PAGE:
When I was in grade school, the dear Sisters of Mary taught us a song in music class about John the Baptist. I don’t remember the whole song, but I remember the beginning of the refrain, which has been playing over and over in my head as the Nativity of John the Baptist (June 24) approaches,
A voice in the wilderness, let it be heard,
Preparing the way in the world for the Word…
That’s all I remember, but that’s enough because the image it conjures up is plenty of fodder for meditation.
The translation in the New American Standard Bible Revised Edition (the one used by the USCCB for liturgies) uses “desert” instead of wilderness. But I prefer wilderness, and I’ll tell you why.
I saw it for myself.
While I was in Jordan this past April, our group visited Bethany Beyond the Jordan, where John the Baptist lived and ministered and where our Lord was baptized by him.
It isn’t a desert, at least not in the sense that we picture it.
It’s a (mildly) hilly area along the Jordan River, covered with plants and grasses and small trees. The Jordanian government has funded a major project to restore the area to its natural habitat, and so when I saw it, it looked much the same as when John lived and baptized there.
It is indeed a wilderness.
It’s from there that John extended his ministry, calling for conversion and baptism, and from where his popularity grew among the people.
His popularity spiked the curiosity of the Jews in Jerusalem, and so they sent a representation of Levites to question John. John’s response is recorded in the Gospel of St. John:
I’ve been asking myself, if I lived in that time and place, whether I would have listened to the “voice in the wilderness” or labeled John the Baptist a crazy man and gone my own way.
And this is the testimony of John. When the Jews from Jerusalem sent priests and Levites [to him] to ask him, “Who are you? he admitted and did not deny it, but admitted, “I am not the Messiah. So they asked him, “What are you then? Are you Elijah?” And he said, “I am not.” “Are you the Prophet?” He answered, “No.” So they said to him, “Who are you, so we can give an answer to those who sent us? What do you have to say for yourself?”
He said: “I am ‘the voice of one crying out in the desert, ‘Make straight the way of the Lord,”’ (Jn 1:19-21)
It’s one thing to pay attention to an obviously learned person – a scholar, perhaps or a clergyman, for example. But, to wander into the wilderness to listen to the message of a stranger draped in camel’s hair who lived on locusts and honey who tells me I can go to heaven if I let him dunk me in the river?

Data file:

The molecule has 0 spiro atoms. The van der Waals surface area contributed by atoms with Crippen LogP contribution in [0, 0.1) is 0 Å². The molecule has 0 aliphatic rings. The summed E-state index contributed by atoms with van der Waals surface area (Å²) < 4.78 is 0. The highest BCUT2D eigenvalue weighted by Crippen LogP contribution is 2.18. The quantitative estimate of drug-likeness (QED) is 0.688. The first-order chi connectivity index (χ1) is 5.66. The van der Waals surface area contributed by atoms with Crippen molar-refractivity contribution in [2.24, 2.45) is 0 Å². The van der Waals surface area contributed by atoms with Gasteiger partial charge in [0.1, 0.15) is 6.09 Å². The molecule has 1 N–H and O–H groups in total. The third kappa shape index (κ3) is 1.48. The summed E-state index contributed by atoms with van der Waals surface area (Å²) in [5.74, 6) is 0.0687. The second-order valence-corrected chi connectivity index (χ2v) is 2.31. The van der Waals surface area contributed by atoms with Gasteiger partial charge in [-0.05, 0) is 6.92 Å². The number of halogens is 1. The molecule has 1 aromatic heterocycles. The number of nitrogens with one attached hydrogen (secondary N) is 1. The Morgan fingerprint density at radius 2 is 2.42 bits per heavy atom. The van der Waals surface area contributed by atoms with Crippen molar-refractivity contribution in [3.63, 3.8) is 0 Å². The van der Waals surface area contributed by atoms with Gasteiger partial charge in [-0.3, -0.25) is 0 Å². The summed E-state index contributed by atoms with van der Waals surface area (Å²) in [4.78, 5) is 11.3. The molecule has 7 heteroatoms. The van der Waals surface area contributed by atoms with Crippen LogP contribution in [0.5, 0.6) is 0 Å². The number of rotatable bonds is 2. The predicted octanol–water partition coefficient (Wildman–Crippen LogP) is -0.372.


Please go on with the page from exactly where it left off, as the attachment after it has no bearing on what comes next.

And then he’d tell me,
“One mightier than I is coming after me. I am not worthy to stoop and loosen the thongs of his sandals. I have baptized you with water; he will baptize you with the holy Spirit.” (Mk 1:7-8)
I’d like to think I would have listened to that voice in the wilderness then. At least I pray that I would have.
In my meditations about the Nativity of John the Baptist, I’m praying that I’ll listen to him now.
He’s still there, in the wilderness of this crazy world that pulls me both toward the holy and toward the sinful all at the same time. He’s calling me to re-conversion, to be re-baptized in Christ not with water but with the Holy Spirit.
When I traveled to Israel with the Catholic Press Association last year, I had the privilege of seeing Ein Karem, where the home of Zechariah and Elizabeth still exists. It’s nothing more than a small cave dug into the side of the mountain. It is meager, indeed. The contrast struck me – like our Savior, John the Baptist was born and lived in simplicity. Both were given a monumental mission for the salvation of mankind.
From his birth in the simplicity of Ein Karem to his ministry in the wilderness, John’s only task was to make way for Christ.
Would I have listened to that voice if I’d lived in Jerusalem nearly two thousand years ago? Would I listen to it now?
Would you like to see the Jordan River for yourself? Then come with me to the Holy Land January 11-21, 2016 on my pilgrimage: “Praying for Peace in Our Hearts, Our Homes, and Our World!” Find out more here.
Image: Bethany Beyond the Jordan, Marge Fenelon. Do not use without permission.